Asbestos in Roofing Shingles

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A very popular source of asbestos-containing material is roofing shingles – that is, if it was made and used prior to the mid-1970s. Roofing shingles or tiles were often used because of their excellent resistance to the elements. However, it was soon discovered that asbestos was extremely dangerous to one’s health. As a result, most companies stopped producing materials made with asbestos, including roofing shingles.

Though there is cause for concern regarding any asbestos-related product, most roofing shingles only contained 30% asbestos fibers. Still, they are on a list of products classified as dangerous because they have “asbestos-containing materials” (ACM) in them.

Many people who manufactured roofing shingles and tiles, or who put down roofs were exposed to asbestos through roofing shingles and other related asbestos products used in that industry. As a result, many innocent lives were exposed to asbestos and these people have since become ill with lung cancers, mesothelioma and other asbestos related illnesses.

The Importance of a Medical Exam

If you have worked in the construction, remodeling or roofing industry, you may have come into contact with roofing shingles and other asbestos materials. If you haven’t done so yet, be sure to get a thorough medical checkup to determine if levels of asbestos are present in your system. A chest x-ray can usually determine lung function; however it cannot detect asbestos fibers in the lungs.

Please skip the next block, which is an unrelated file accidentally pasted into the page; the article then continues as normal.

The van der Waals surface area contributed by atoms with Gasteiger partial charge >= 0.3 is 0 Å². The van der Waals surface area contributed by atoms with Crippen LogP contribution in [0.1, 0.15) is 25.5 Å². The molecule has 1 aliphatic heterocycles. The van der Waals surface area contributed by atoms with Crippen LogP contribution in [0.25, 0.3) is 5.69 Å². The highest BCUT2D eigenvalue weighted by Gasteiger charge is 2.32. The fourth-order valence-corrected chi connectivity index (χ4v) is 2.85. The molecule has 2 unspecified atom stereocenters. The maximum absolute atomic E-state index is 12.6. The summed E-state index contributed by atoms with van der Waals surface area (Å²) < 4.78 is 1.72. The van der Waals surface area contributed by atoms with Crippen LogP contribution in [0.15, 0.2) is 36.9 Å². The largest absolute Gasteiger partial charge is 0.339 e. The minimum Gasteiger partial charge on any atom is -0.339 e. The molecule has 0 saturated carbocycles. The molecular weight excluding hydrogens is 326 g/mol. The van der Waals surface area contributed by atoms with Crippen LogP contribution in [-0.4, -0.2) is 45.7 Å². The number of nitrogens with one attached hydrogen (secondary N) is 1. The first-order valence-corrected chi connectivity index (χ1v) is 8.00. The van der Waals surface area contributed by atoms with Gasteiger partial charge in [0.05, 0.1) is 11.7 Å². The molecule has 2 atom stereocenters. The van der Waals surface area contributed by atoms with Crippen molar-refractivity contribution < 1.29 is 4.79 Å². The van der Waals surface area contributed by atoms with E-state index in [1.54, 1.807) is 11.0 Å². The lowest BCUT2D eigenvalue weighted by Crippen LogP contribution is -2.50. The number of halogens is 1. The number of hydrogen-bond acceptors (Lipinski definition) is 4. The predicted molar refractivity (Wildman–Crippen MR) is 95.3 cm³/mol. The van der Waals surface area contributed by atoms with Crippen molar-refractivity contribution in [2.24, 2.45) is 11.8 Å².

Demolition Work

During demolition and renovation of institutional, commercial, or industrial structures, contractors are careful to follow guidelines provided to them on asbestos abatement. Those who have worked in or around asbestos removal programs know the importance of wearing the proper protective gear and masks. If you’ve helped remove asbestos-laden materials from buildings, you are at risk and should seek medical help immediately.

Do You Qualify For a Settlement?

If you have worked around roofing shingles or any other asbestos products, you may qualify for a settlement; however, each state has its own statute of limitations allowing victims of asbestos disease to file lawsuits. A lawyer should be contacted to find out about the deadlines for filing claims or lawsuits. If a loved one has died of an asbestos-related disease, you may qualify for a settlement as well.